Then, cut up all the sentences into individual pieces and throw in a bunch of extra articles and words like: is, continent, the, ocean.
Students have to bid on the words and then can engage in a trading session to find words to make true sentences. It’s a nice way of dealing with both forms and meanings in a single activity. Find out more about it:
#3: 7 Continents Song
When teaching kids, songs and chants are where it’s at! I sometimes even catching my students singing along to them in the hallways between classes. Then I know that my job is done.
If you’re kind of like me and don’t have a musical bone in your body, not to worry. There are lots of great options on YouTube for just about any vocabulary set, grammatical point or topic.
#4: Task-Based Geography Activities
I like to use task-based teaching activities in my classes once in a while. They’re a nice change from the mostly communicative ESL activities that you can find in most textbooks.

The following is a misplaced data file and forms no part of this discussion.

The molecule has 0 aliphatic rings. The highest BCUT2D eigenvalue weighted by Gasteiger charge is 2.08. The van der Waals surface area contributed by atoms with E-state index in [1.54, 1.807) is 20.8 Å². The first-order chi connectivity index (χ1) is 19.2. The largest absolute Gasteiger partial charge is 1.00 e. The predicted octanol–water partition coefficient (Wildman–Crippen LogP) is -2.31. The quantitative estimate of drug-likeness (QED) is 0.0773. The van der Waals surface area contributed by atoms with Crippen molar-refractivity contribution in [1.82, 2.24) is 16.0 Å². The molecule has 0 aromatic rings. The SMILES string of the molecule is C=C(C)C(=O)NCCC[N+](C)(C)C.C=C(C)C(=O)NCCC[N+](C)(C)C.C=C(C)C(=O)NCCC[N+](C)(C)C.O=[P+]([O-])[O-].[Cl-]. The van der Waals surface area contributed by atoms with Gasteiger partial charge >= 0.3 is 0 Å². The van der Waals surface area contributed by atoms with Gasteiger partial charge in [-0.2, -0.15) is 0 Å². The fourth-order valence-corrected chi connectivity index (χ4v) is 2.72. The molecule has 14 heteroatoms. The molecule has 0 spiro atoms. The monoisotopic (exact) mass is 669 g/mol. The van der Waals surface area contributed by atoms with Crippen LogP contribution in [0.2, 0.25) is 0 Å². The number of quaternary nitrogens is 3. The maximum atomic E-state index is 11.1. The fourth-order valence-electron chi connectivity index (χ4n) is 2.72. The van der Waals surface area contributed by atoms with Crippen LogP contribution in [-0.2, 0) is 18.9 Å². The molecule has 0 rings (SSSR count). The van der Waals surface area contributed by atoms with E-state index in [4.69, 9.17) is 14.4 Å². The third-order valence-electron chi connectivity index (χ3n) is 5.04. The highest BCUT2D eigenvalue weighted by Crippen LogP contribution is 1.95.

In this case, I put students into seven groups and get them to do research about a certain continent. Then, they have to make a poster (or a few PowerPoint slides) and then do a short presentation. It’s a fun way for students to learn about the continents in an interesting way that doesn’t involve me talking about them! Have a look here at all my ideas:
#5: Current Events Presentations about things Happening Around the World
If you teach more advanced students, consider having them do presentations about current events. In this case, it could be limited to something related to the oceans (overfishing, ocean levels rising,) or something happening on a continent not their own. Learn how to to set it up here: